UK International Development Secretary Hilary Benn has warned time is running out to reach a world trade deal.
Disagreement over farming is holding up the trade talks
Mr Benn told a House of Commons Select Committee that any trade deal would need to benefit developing nations.
The US now says it has low expectations for the trade round - and hopes only for a deal by mid-2006.
The World Trade Organisation is meeting in Hong Kong on 13-18 December in talks aimed at freeing trade in agriculture and services.
Negotiators are meeting in Geneva this week in a last- minute effort to patch up a deal.
But it now looks unlikely that the Hong Kong summit will usher in a new era of increased free trade particularly aimed at benefiting developing countries.
"As to how things are going currently, I think pretty difficult really," Mr Benn said. "There is very little time in which to sort it out."
The UK trade minister, Ian Pearson, told the House of Commons Select Committee on Overseas Aid that he would like to see more flexibility in the EU negotiating position.
He also openly acknowledged that the negotiating mandate of the European Commission - which is representing the EU at the talks - did not go far enough.
"It is an interesting point of debate as to whether the mandate is sufficient to secure the level of ambition that we want to see for the round as a whole," he said.
"I don't think it is any secret to say that the UK would like see the Commission go further than the existing mandate," he added.
While the talks have reached an impasse, efforts to reach a trade deal will fail unless both rich and poor nations can be flexible, the UK's House of Lords has warned.
With the issue of farm support and import duties being the main continuing stumbling block - most specifically the accusation that the European Union is not making enough concessions - the Lords' want the rest of the world to take Europe's latest offer seriously.
The House of Lords sub-committee on Economic and Financial Affairs and International Trade said that the EU's offer to reduce agricultural tariffs by an average of 38.9% was a serious one, which required a constructive response from other countries.
It otherwise fears the Hong Kong talks could fail as dismally as the Cancun, Mexico talks of September 2003.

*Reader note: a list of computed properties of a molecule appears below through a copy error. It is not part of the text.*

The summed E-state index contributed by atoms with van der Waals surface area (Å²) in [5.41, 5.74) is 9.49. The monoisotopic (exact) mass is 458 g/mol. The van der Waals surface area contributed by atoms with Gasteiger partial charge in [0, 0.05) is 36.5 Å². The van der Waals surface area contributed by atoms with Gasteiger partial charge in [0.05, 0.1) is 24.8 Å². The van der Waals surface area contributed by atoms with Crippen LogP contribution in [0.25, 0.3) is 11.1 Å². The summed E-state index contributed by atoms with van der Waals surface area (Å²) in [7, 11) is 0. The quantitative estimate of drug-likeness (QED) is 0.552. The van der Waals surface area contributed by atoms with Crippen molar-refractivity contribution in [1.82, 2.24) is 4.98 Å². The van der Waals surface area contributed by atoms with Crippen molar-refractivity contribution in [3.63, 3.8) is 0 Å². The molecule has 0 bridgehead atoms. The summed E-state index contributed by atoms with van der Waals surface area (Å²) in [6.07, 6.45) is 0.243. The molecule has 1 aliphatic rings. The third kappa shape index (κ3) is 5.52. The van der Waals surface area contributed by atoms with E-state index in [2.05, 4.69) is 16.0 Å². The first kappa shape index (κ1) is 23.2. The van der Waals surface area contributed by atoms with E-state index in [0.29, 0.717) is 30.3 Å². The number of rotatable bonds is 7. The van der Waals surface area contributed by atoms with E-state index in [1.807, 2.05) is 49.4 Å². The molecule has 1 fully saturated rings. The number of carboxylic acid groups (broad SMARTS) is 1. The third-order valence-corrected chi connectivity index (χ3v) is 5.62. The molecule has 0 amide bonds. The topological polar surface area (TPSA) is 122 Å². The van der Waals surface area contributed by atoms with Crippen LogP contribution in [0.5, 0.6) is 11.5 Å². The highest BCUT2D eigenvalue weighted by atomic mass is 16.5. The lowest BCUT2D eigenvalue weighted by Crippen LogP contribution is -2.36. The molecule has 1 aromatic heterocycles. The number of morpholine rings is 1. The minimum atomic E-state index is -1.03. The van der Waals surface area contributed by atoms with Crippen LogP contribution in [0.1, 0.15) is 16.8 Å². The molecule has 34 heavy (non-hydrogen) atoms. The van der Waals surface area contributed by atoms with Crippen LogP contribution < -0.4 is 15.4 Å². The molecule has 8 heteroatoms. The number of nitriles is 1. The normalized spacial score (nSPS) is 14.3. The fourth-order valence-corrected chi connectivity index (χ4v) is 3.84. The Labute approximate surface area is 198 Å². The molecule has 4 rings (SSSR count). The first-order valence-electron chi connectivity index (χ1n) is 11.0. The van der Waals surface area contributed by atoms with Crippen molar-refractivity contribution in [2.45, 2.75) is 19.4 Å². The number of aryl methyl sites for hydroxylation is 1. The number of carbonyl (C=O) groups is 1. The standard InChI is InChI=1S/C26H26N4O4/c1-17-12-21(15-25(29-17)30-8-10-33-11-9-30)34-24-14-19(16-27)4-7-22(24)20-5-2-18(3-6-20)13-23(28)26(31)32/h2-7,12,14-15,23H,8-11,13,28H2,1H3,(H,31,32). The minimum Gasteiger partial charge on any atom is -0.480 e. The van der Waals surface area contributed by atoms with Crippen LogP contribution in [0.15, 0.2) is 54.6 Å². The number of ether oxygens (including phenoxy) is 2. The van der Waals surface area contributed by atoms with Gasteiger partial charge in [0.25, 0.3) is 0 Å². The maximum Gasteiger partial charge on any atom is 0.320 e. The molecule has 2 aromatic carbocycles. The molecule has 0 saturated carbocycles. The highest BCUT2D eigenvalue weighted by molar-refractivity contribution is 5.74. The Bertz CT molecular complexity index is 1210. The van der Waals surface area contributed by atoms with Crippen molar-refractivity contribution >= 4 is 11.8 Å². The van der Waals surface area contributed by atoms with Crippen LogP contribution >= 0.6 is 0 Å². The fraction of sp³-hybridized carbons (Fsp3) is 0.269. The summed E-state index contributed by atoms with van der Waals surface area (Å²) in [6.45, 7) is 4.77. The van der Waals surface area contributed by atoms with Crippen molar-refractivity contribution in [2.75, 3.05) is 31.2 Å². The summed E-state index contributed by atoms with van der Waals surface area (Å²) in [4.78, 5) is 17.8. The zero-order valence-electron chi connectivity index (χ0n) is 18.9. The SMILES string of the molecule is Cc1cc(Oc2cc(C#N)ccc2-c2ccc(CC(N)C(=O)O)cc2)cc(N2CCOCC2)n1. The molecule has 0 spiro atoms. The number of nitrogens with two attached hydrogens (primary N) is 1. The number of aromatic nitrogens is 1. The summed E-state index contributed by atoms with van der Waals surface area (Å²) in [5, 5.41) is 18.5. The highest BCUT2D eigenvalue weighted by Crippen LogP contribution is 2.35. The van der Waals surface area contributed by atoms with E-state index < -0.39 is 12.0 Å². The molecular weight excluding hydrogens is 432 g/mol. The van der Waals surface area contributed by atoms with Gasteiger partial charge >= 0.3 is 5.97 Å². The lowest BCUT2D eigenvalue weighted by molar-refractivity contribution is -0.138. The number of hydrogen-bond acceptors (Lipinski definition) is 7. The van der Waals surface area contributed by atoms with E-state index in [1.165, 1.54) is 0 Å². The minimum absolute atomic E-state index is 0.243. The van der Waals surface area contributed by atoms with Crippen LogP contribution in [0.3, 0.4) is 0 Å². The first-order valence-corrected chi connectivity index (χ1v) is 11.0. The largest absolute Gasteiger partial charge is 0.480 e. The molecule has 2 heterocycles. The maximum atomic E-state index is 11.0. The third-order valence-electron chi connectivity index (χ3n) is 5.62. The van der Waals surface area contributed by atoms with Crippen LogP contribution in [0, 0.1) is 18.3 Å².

"Unless both developed and developing countries are willing to demonstrate flexibility and commitment to the World Trade Organisation, the forthcoming WTO Ministerial is in serious risk of Cancun-style failure," said the committee's chairman Lord Radice.
"It is therefore all the more important for all involved to work for a constructive Hong Kong Ministerial and a successful Doha Round."
In Geneva, WTO boss Pascal Lamy has urged negotiators to "redouble" their efforts.
He called on all delegations to "exercise good will and redouble their efforts in order to find all possible convergence in the few hours before us".
Yet Mr Lamy has also already cautioned that the ongoing round of trade talks might have to continue after Hong Kong into next year before final agreement is reached
Meanwhile, representatives of the UK's trade justice movement accused the UK government of hypocrisy at the trade negotiations.
They claim that the UK government is backing the "offensive agenda" of the EU to force concessions from developing countries on the issue of service-sector liberalisation and lowering tariffs on industrial goods while publicly stating that they back 'flexibility' in trade talks.
John Hilary of War on Want said that the UK's position was in direct breach of Labour's 2005 election manifesto that stated "we do not believe that poor countries should be forced to liberalise."
And the World Development Movement released a letter they said was leaked from an industry body, the European Services Forum (ESF), which criticised the EU for proposing "numerical targets" in service sector negotiations which "would not prove acceptable to the WTO membership as a whole".
They advised the EU "to move on this issue soon, while they could still get credit for doing so."
An advisor to the ESF told the BBC that although they were concerned about developing country opposition, they were generally supportive of the EU's negotiating approach on services.